Open cell polystyrene (EPS) and closed cell polystyrene is much harder than Clark Foam (polyurethane) so you can use a lower density (lighter) foam yet have the same or more strength in the blank. Also, polyester resin (used on polyurethane) melts right through polystyrene so you must use epoxy on polystyrene blanks. Epoxy is much lighter than polyester resin, however epoxy is very messy and causes really bad allergic reactions after several uses. So if you are going to use epoxy, you must wear full bunny suits or risk a really bad rash.

Lastly, polystyrene foam is much harder to shape than polyurethane foam because it is so hard, therefore it takes the shaper much more time to create a board. Surftech has worked around this by machine shaping its boards. Either way (machine or hand shaped) makes the board more expensive as it takes an expensive machine or more time to shape. Also, epoxy is much more expensive (like 3-4X) than using polyester resin which also raises the cost of a styrene/epoxy board.

The jury is still out on whether or not polystyrene/epoxy boards are suited for surfing. The sailboarding industry has embraced it full force and its worked well for them. The surfboard industry tried it in the 80's and quickly abandoned it and now Patagonia and Surftech are trying to revive it though they haven't been around long enough to prove anything. It may just be that surfers don't like the higher expense of the boards, plus the stiffer flex patterns of the board plus its always fun to get a new board!

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Rocker

Basically, rocker is the curve along the bottom of the board.

The newer blanks from Clark Foam have natural rocker built into the boards and generally the board doesn't need to be shaped down (see above comments on over-shaping) as much as the older-generation of blanks. Rocker is placed in a blank when the stringer is glued in. The blank is cut in half, insert the stringer and glue it back together.

Natural rocker simply means the rocker that the blank has in it without any adjustments, that is, the rocker that the shaper designed into the "plug" that made the mold at Clark Foam. All Clark Foam is blown using moulds and the moulds were made by the better shapers from Southern California (where Clark Foam is HQ'd). Clarks blanks are all named and usually contain an initial which indicates who made the mold. For example, the 10-1Y blank is from Yater, 9-10H is from Rich Harbour, 9-8S is from Bill Stewart, 9-4B is from Bruce Jones and so on.

Clark Foam has literally hundreds of rockers available for the most popular blanks, some available to everyone, some for certain shapers only. Look at a Clark Foam catalog and the "Clark Foam Extended Rocker Catalog" available at shops where you can order blanks like Monterey Bay Fiberglass on 17th Ave. There is also a partial version on-line at Bruce Jones Surf Shop.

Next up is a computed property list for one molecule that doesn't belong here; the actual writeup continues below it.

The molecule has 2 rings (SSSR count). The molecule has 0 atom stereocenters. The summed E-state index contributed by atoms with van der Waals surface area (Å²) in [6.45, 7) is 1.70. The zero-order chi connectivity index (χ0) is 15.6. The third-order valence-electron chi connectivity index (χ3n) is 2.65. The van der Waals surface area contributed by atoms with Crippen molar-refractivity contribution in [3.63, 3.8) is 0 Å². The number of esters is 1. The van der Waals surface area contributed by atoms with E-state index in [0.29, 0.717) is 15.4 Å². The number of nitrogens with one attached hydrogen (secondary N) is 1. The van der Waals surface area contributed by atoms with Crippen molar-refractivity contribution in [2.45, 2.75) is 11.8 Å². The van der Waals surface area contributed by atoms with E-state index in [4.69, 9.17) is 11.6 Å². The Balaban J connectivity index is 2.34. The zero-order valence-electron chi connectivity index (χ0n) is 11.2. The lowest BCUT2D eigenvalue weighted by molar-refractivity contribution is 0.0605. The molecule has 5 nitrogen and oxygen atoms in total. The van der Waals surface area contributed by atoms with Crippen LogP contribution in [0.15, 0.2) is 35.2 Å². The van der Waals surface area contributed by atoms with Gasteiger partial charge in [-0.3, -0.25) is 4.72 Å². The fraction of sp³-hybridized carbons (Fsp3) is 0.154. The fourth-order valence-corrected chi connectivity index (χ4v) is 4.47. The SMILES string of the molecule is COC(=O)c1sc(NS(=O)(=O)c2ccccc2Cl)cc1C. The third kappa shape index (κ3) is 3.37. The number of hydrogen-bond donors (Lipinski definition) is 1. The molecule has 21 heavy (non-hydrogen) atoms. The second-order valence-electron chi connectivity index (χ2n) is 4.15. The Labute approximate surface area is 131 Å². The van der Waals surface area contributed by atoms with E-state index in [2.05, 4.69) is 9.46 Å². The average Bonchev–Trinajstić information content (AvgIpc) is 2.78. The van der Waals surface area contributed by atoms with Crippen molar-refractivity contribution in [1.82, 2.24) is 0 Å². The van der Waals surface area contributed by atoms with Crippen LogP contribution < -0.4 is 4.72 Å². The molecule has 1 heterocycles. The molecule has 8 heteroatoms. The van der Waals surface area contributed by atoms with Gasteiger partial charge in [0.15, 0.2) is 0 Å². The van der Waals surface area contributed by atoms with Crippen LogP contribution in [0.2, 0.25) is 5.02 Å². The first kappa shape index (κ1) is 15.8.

What rocker does, one by one.

  • Nose rocker-more makes a board resistant to nosediving; pearling. Less makes a board go faster and stall less, easier paddling as the board glides through the water, not pushing the water, better noseriding,
  • Rocker all the way through; generally slows it all down some, but makes a board turn well
  • Tail rocker; makes a board turn real well, easier drops into the wave for a speedier entry, and also aids in noseriding...but pays a large speed penalty due to drag both while riding and paddling

The best is a combination of all. Modern boards need to be able to turn to get speed, so tail rocker is important, and it's not exactly true that "flatter is faster" on a wave, maybe on flat water with a sailboard, but not on a wave.

The standard "Clark Foam" method of measuring rocker:
The board is bottom up on shaping racks (or something), you measure the center point along the stringer, that is center from nose to tail, so on a 6' board it would be 3' from each end. Then you would hold a long straight edge along the stringer, tangent to the mid point mark, and measure the gaps at the nose and tail. So a typical short board might have 5.5" of nose rocker and 2.5" of tail rocker, and on a longboard maybe 5" of nose rocker and 3" of tail rocker. You can take measurements anywhere along this line to get a more precise reproduction.

Or you can be more precise and make or get a "rocker stick", a tool that most shapers have, it is a way of holding a long flexible fiberglass batten in place so one can trace the curve onto a template.

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Stringers

Lightness is important, but so is strength. Typically, you will get a 1/8" spruce stringer on a Clark blank unless specially ordered. Basswood (stronger), Cedar (weaker), balsa and redwood are also available. See Bruce Jones discussion of selected wood species bending strengths and stiffness for more detail.

A thicker stringer (up to 3/8") or two stringers glued together like plywood or multiple stringers will weigh a little more, but will definitely add strength and will also stiffen the board up whether good or bad. Strong stringers will give you the freedom to not worry about breaking your board, but they also decrease flex which can affect performance and the feel of the board.

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Fiberglass Cloth (Glass)